After watching a few departures from my company, I have come to realize the cultural importance of employees. Each employee contributes in their own way to the company in terms of work ability and cultural value. When an employee works for a company, they’re working for the company because they believe in the company’s product line, they enjoy the development environment, and they feel like they’ll contribute to the company while growing with the company.

When an employee leaves a company, they not only reduce the total work capacity of the company, but they also reduce the cultural value. The benefits received by other employees will definitely be diminished. Sometimes this loss is small, sometimes it’s great, and sometimes they might even have something to gain.

When an employee leaves, it starts a snowball effect. If any of the employees were on the fence about leaving the company, this indicates that marginal benefit is equal to marginal cost. If marginal benefit is a factor of cultural value, then this would imply marginal cost now exceeds marginal benefit. Thus, that other employee leaves. Then people who are affected by employee 1 plus employee 2’s departure will now depart and etc.

In order to avoid this, the company will then have to increase the marginal benefit the remaining employees to stem the snowball effect. You can probably even measure the cost of the cultural value of the employee by how much money you’ll have to spend to keep the remaining employees on board. This effect is greatest if you have a large employee base, and the employee has a great effect on other employees. If an employee is leaving, you’ll definitely have to take these things into account before quickly dismissing him. If possible prevent the departure of the employee altogether, if not pray that you’ve done the cost-benefit analysis correctly otherwise the fate of your company might be at stake.

Underlying System Flexibility of API Testing Systems

Thursday, July 1st, 2010

Your testing sandbox can be flexible or immutable. I have a preference for designing testing systems that are flexible. Data that is generated via the testing process, can be modified through the testing process. Everything flows the same as a live system from beginning to end. There are developers who would disagree with this approach, such as we’re giving the testers too much control that can allow testers to generate cases we didn’t expect, which can cause some amount of embarrassment. Another argument is that with fixed data, we don’t have to worry about as much, since we pretty much control the entire flow. While the counter-arguments have a legitimate point, I would argue that their limitations defeat the purpose of a testing system.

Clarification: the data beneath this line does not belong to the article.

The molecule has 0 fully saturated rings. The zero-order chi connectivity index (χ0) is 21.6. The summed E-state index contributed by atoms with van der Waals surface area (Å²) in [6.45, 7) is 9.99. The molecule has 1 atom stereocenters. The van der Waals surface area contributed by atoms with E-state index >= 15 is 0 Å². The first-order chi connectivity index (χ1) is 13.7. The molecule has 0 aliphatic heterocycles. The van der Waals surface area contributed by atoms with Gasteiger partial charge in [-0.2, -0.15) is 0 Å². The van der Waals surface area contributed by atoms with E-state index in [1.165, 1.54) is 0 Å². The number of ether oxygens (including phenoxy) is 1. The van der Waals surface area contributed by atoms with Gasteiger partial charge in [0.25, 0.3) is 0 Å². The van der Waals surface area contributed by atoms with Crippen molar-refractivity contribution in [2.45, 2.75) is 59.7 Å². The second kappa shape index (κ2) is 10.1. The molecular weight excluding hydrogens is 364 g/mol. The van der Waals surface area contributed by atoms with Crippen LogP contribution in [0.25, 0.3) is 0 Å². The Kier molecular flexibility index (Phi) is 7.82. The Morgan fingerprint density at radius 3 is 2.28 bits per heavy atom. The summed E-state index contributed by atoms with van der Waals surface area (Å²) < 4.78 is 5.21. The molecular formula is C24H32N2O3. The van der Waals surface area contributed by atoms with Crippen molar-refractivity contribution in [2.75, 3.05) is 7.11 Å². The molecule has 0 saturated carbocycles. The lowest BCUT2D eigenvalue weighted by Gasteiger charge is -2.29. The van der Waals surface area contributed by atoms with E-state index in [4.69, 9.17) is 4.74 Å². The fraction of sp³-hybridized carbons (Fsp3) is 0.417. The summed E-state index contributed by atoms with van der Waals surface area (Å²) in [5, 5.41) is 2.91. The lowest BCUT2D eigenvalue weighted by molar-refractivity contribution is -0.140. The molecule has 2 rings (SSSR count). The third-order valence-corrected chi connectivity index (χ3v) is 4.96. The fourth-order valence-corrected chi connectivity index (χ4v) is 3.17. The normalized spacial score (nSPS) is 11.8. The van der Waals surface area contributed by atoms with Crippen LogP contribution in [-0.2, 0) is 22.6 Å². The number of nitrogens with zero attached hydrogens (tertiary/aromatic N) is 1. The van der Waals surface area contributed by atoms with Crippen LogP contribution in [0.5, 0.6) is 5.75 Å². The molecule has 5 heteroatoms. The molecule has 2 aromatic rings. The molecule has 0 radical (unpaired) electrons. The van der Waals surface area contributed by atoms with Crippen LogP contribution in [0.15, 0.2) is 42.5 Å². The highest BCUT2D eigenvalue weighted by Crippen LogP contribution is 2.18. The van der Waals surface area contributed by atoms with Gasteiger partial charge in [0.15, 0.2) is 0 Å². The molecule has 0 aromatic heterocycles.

A testing system should be a sand-box, as in implied in the term “sand-box”, testers can play around with it as much as they want. If we made the data immutable, it’s not really a sand-box, but more like buttons. If a person relying on your system have a lot of unique demands on your system, your system will not be able to handle it without changing code or system structure. In fact, you’ll need to implement a whole layer just to handle the immutable data and how to handle the response. If you were to allow the system to be flexible, and the objects mutable, or changeable, there will still be layer, but that layer will be deeply tied to existing components, which will still allow existing components to be tested. While the first case, although you can still have existing components tested, such testing is pointless, since you’re forcing a set response to a set data set each time.

Flexible testing systems allow you to fulfill the demands of any tester easily, since they’re pretty much testing how their system interacts with your system, and it closely mimic normal behavior. Not only that, but it also allows testers to test your system for flaws, helping point out flaws in your system before the flaw does any major damage. In an immutable system, we don’t have to worry about edge cases we didn’t account for. Which can be great, but unfortunately, a flexible system can handle the tester’s system that was design to deal with immutable or mutable data. In an immutable system, if the tester wants mutable data, we will pretty much junk the existing system and create another one. Turning a flexible system immutable is easy, turning an immutable system into a flexible system is hard. Much like procedural code versus object-oriented code, procedural code is pretty rigid, but object-oriented code is pretty flexible. “Be water, my friends.”